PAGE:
Policy experts said Saudi Arabia is an essential U.S. partner in the fight against militant Islamists in Syria and elsewhere, even with religious and other constraints. But, they added, the kingdom must put a stop to policies that are harmful to U.S. interests and global stability.

"They continue to see security in the Middle East as zero-sum," said former State Department official Reza Marashi, now research director at the National Iranian American Council and a frequent commentator on Saudi-Iran issues. He said that belief led the Saudis to over-extend themselves -- rather than dealing with "real, legitimate security concerns" -- out of a misplaced fear that any gains by Iran mean a weakening of Saudi Arabia and its alliance with the U.S.

While there are grumblings within the Obama administration about Saudi Arabia, and relations are cooler than they were under President George W. Bush, the two countries share a long-term structural alliance. That means the U.S. has little interest in talking about Saudi rights abuses, even if they threaten the government's long-term stability.

The Saudi voice remains loud on Capitol Hill, courtesy of well-connected lobbyists, a senior congressional aide told The Huffington Post. The aide said recent congressional actions that may indicate displeasure with the kingdom -- a weapons transfer hold related to the Yemen campaign and Murphy's speech -- pale in comparison to sympathy for the Saudi position.

Murphy's office said he wouldn't comment until he had read Abdullah's op-ed.

Israel's role is a powerful factor, because it shares an interest with Saudi Arabia in keeping U.S. lawmakers and Americans wary of Iran, the aide noted. Were anti-Saudi or pro-Iran arguments to become too common, the aide would expect to see "the Israelis stepping in to save the Saudis."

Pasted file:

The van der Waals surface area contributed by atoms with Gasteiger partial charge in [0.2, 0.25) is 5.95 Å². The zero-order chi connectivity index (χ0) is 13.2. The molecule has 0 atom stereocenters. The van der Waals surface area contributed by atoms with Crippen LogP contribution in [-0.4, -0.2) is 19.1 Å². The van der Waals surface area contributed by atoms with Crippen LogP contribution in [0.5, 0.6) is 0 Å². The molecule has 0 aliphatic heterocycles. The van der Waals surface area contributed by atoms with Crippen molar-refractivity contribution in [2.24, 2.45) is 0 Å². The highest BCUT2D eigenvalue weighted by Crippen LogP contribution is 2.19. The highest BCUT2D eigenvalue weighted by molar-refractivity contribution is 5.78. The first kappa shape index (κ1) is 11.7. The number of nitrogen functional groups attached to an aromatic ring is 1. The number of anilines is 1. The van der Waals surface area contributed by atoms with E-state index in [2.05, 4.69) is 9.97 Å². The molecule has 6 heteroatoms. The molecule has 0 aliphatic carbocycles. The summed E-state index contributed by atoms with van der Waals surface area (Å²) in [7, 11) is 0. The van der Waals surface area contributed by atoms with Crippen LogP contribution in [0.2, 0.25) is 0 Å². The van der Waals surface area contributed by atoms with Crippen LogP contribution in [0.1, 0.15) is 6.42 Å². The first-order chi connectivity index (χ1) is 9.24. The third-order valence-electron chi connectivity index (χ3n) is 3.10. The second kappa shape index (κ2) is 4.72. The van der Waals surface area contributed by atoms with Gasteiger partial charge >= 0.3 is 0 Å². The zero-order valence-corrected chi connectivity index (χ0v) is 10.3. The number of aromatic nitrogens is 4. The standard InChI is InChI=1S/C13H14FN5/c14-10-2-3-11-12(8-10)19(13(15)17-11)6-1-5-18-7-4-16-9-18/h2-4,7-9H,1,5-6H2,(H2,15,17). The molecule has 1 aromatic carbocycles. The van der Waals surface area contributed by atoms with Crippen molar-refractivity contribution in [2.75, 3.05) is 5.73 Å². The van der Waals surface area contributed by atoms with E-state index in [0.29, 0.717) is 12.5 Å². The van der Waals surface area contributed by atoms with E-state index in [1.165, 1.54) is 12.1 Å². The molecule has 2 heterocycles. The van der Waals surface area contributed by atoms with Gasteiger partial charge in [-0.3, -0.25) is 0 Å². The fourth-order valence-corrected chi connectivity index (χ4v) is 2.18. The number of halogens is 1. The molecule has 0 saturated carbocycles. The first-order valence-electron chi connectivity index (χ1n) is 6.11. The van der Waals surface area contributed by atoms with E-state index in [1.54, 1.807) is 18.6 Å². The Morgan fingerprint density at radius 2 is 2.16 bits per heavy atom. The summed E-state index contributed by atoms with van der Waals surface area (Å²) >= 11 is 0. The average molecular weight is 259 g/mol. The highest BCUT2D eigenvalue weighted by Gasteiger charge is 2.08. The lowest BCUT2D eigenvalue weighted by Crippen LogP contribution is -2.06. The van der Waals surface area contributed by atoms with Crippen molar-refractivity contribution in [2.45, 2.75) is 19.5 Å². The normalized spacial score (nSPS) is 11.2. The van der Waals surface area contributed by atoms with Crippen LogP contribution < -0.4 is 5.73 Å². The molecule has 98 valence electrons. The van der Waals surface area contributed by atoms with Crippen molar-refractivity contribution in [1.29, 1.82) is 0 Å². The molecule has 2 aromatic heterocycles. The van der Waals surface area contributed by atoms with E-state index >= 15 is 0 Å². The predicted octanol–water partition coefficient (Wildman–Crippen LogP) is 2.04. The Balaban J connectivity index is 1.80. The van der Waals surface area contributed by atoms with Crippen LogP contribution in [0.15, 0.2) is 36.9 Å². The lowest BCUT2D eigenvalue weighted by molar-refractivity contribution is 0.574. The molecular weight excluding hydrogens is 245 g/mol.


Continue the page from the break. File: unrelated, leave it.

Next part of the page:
Israel's main Palestinian worry, Hamas, has been close in recent years to Iran and to political Islamists, so the group has lost some appeal to Saudi Arabia. So too has the Lebanese organization Hezbollah, an Iranian proxy that was once celebrated by Muslims in spheres of Saudi and Iranian influence for standing up to Israel. 

From left, the crown prince, king and deputy crown prince of Saudi Arabia. Their government is worried about losing U.S. supp
From left, the crown prince, king and deputy crown prince of Saudi Arabia. Their government is worried about losing U.S. support and its diminished influence because of the fall in oil prices.

That reality means that nudging the Saudis carefully is the best bet for the Obama administration, the experts said. "It's got to be backroom diplomacy, not megaphone diplomacy. because it's at a time of skittishness for Saudi Arabia where publicly criticizing them isn't going to help," Marashi of the National Iranian American Council said. 

Saudi worries about the U.S. are growing as the country's leaders fret about how the falling price of oil will affect their economy and regional reach.

Marashi said the White House could do a better job, noting that it has supported the Saudis' Yemen action without offering guidance that may have prevented the campaign from becoming as controversial as it has.

Ilan Goldenberg of the Center for a New American Security, who last month hosted the first public Saudi effort to win Washington support for the Yemen war, said Obama's personal style didn't seem to have meshed with the Saudis.

Goldenberg added that some supporters of the president's policies, particularly the Iran deal, have developed a tendency of blaming the Saudis for Middle East chaos while neglecting Iran's role.

"I'm actually for finding ways to reassure the Saudis partially, by gently punching the Iranians in the nose a couple of times, even while we continue to implement the deal and search for other potential areas of cooperation," Goldenberg told The Huffington Post, adding that he was a strong proponent of the deal.

The question for the Saudis -- particularly the new ambassador -- then becomes whether the next U.S. administration will develop a way to do that, helping the American alliance with the kingdom become less challenging for both sides to maintain.

"A lot of these are issues of Saudi policy, not of Saudi message," Weinberg of the Foundation for Defense of Democracies said. "So it's hard to change the way the message is being received if there's only so much you can work with."